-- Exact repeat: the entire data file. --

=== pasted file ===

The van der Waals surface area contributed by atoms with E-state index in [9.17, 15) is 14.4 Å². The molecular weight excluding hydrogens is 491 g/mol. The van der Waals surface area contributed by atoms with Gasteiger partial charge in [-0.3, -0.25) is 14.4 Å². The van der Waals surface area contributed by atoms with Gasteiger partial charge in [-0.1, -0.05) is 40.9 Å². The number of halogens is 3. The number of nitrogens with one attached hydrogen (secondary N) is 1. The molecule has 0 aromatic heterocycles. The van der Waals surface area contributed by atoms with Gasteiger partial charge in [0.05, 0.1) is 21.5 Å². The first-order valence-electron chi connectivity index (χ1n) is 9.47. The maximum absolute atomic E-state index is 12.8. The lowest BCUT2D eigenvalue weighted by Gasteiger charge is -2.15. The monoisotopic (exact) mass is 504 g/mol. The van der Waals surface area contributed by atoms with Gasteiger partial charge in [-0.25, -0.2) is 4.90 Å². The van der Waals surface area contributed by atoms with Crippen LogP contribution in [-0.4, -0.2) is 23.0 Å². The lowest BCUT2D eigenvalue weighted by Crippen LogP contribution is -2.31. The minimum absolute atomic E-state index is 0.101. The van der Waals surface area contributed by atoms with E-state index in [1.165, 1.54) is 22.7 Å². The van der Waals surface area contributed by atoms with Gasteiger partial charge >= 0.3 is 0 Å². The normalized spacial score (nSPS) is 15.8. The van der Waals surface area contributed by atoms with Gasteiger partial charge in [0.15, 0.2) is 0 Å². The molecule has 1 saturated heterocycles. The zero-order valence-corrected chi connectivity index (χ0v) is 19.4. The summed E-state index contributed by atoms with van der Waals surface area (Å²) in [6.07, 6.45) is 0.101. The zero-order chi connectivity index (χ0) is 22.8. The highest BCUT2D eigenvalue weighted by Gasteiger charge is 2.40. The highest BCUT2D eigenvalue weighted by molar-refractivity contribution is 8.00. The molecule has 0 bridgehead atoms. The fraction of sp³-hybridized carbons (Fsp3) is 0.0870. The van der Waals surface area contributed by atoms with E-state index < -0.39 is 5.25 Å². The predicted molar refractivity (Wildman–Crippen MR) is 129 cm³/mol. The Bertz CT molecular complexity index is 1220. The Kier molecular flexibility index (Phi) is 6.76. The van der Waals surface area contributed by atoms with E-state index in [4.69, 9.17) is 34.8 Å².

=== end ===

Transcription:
The van der Waals surface area contributed by atoms with E-state index in [9.17, 15) is 14.4 Å². The molecular weight excluding hydrogens is 491 g/mol. The van der Waals surface area contributed by atoms with Gasteiger partial charge in [-0.3, -0.25) is 14.4 Å². The van der Waals surface area contributed by atoms with Gasteiger partial charge in [-0.1, -0.05) is 40.9 Å². The number of halogens is 3. The number of nitrogens with one attached hydrogen (secondary N) is 1. The molecule has 0 aromatic heterocycles. The van der Waals surface area contributed by atoms with Gasteiger partial charge in [0.05, 0.1) is 21.5 Å². The first-order valence-electron chi connectivity index (χ1n) is 9.47. The maximum absolute atomic E-state index is 12.8. The lowest BCUT2D eigenvalue weighted by Gasteiger charge is -2.15. The monoisotopic (exact) mass is 504 g/mol. The van der Waals surface area contributed by atoms with Gasteiger partial charge in [-0.25, -0.2) is 4.90 Å². The van der Waals surface area contributed by atoms with Crippen LogP contribution in [-0.4, -0.2) is 23.0 Å². The lowest BCUT2D eigenvalue weighted by Crippen LogP contribution is -2.31. The minimum absolute atomic E-state index is 0.101. The van der Waals surface area contributed by atoms with E-state index in [1.165, 1.54) is 22.7 Å². The van der Waals surface area contributed by atoms with Gasteiger partial charge >= 0.3 is 0 Å². The normalized spacial score (nSPS) is 15.8. The van der Waals surface area contributed by atoms with Gasteiger partial charge in [0.15, 0.2) is 0 Å². The molecule has 1 saturated heterocycles. The zero-order valence-corrected chi connectivity index (χ0v) is 19.4. The summed E-state index contributed by atoms with van der Waals surface area (Å²) in [6.07, 6.45) is 0.101. The zero-order chi connectivity index (χ0) is 22.8. The highest BCUT2D eigenvalue weighted by Gasteiger charge is 2.40. The highest BCUT2D eigenvalue weighted by molar-refractivity contribution is 8.00. The molecule has 0 bridgehead atoms. The fraction of sp³-hybridized carbons (Fsp3) is 0.0870. The van der Waals surface area contributed by atoms with E-state index < -0.39 is 5.25 Å². The predicted molar refractivity (Wildman–Crippen MR) is 129 cm³/mol. The Bertz CT molecular complexity index is 1220. The Kier molecular flexibility index (Phi) is 6.76. The van der Waals surface area contributed by atoms with E-state index in [4.69, 9.17) is 34.8 Å².